LUANG PRABANG, Laos, Nov 23 (Reuters) - Thailand’s central bank said on Saturday it would ease rules governing the foreign exchange market and international reserves, giving it more scope to tackle the baht’s strength following a series of rate cuts.
“The policy rate is low when compared with the region ... will not be able to lower rates much further,” Bank of Thailand Governor Veerathai Santiprabhob told reporters, adding that negative interest rates would lead to structural problems.
Earlier this month the central bank lowered its one-day repurchase rates to 1.25%, the lowest level since the global financial crisis.
The baht is Asia’s best-performing currency this year, rising 7.7% against the dollar, and putting further pressure on exporters already affected by global trade tensions.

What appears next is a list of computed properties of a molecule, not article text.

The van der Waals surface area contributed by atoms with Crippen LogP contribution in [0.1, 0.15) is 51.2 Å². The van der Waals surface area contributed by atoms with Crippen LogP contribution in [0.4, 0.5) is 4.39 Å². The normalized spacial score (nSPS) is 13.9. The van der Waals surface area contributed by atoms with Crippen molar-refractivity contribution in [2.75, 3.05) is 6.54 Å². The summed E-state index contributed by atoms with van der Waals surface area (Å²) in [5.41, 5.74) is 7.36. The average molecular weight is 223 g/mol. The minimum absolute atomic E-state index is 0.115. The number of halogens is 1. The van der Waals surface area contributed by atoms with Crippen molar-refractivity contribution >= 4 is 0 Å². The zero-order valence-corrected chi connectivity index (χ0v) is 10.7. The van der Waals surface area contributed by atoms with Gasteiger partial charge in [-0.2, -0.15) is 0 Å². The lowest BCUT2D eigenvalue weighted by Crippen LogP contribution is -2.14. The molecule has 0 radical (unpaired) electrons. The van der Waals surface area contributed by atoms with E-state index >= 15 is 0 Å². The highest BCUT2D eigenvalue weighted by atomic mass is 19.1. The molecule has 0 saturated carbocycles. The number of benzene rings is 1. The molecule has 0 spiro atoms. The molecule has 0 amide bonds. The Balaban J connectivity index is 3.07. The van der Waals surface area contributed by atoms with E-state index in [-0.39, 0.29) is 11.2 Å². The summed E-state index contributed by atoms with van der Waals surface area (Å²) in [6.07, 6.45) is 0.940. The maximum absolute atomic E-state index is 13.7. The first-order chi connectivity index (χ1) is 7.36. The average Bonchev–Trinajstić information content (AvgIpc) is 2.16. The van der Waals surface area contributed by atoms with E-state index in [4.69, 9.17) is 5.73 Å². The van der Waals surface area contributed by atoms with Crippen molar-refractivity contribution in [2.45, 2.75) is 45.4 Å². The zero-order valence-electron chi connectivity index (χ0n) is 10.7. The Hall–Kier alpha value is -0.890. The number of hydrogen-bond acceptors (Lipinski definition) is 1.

Veerathai said the central bank would review foreign exchange laws to allow greater flexibility, and to align regulations with new technological developments including digital currencies.
Outlining the monetary authority’s 2020-2022 strategy, Veerathai said exchange rate volatility was unavoidable because it is closely tied to unpredictable external factors.
He added that the central bank would look at how to relax foreign reserve measures and let Thai businesses keep currencies abroad because the country already had sufficient international buffers.
Mathee Supapongse, deputy governor for monetary stability, said the central bank was also studying policies that could be deployed through non-financial institutions to directly impact the market. He did not give further details. (Reporting by Kitiphong Thaichareon Writing by Chayut Setboonsarng Editing by Helen Popper)